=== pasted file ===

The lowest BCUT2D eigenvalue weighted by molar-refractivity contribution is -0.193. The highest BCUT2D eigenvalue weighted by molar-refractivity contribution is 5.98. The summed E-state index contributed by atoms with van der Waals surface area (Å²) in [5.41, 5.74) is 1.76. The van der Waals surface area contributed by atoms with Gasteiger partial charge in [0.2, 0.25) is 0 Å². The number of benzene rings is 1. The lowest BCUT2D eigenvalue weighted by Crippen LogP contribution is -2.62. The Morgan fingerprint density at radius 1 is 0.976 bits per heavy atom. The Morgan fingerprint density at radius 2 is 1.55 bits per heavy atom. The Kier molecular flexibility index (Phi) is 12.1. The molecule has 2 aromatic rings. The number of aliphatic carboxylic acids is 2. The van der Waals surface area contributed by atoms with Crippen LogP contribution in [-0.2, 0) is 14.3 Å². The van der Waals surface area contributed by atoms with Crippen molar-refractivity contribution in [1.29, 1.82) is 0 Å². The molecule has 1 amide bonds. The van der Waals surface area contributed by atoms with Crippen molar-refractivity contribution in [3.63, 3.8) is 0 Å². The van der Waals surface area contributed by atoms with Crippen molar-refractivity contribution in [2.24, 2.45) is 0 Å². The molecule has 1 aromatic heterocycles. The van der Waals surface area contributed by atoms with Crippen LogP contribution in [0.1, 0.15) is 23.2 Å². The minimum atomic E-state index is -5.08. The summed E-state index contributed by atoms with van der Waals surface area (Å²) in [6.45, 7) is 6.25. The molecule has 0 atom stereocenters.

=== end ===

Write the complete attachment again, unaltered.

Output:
The lowest BCUT2D eigenvalue weighted by molar-refractivity contribution is -0.193. The highest BCUT2D eigenvalue weighted by molar-refractivity contribution is 5.98. The summed E-state index contributed by atoms with van der Waals surface area (Å²) in [5.41, 5.74) is 1.76. The van der Waals surface area contributed by atoms with Gasteiger partial charge in [0.2, 0.25) is 0 Å². The number of benzene rings is 1. The lowest BCUT2D eigenvalue weighted by Crippen LogP contribution is -2.62. The Morgan fingerprint density at radius 1 is 0.976 bits per heavy atom. The Morgan fingerprint density at radius 2 is 1.55 bits per heavy atom. The Kier molecular flexibility index (Phi) is 12.1. The molecule has 2 aromatic rings. The number of aliphatic carboxylic acids is 2. The van der Waals surface area contributed by atoms with Crippen LogP contribution in [-0.2, 0) is 14.3 Å². The van der Waals surface area contributed by atoms with Crippen molar-refractivity contribution in [1.29, 1.82) is 0 Å². The molecule has 1 amide bonds. The van der Waals surface area contributed by atoms with Crippen molar-refractivity contribution in [3.63, 3.8) is 0 Å². The van der Waals surface area contributed by atoms with Crippen molar-refractivity contribution in [2.24, 2.45) is 0 Å². The molecule has 1 aromatic heterocycles. The van der Waals surface area contributed by atoms with Crippen LogP contribution in [0.1, 0.15) is 23.2 Å². The minimum atomic E-state index is -5.08. The summed E-state index contributed by atoms with van der Waals surface area (Å²) in [6.45, 7) is 6.25. The molecule has 0 atom stereocenters.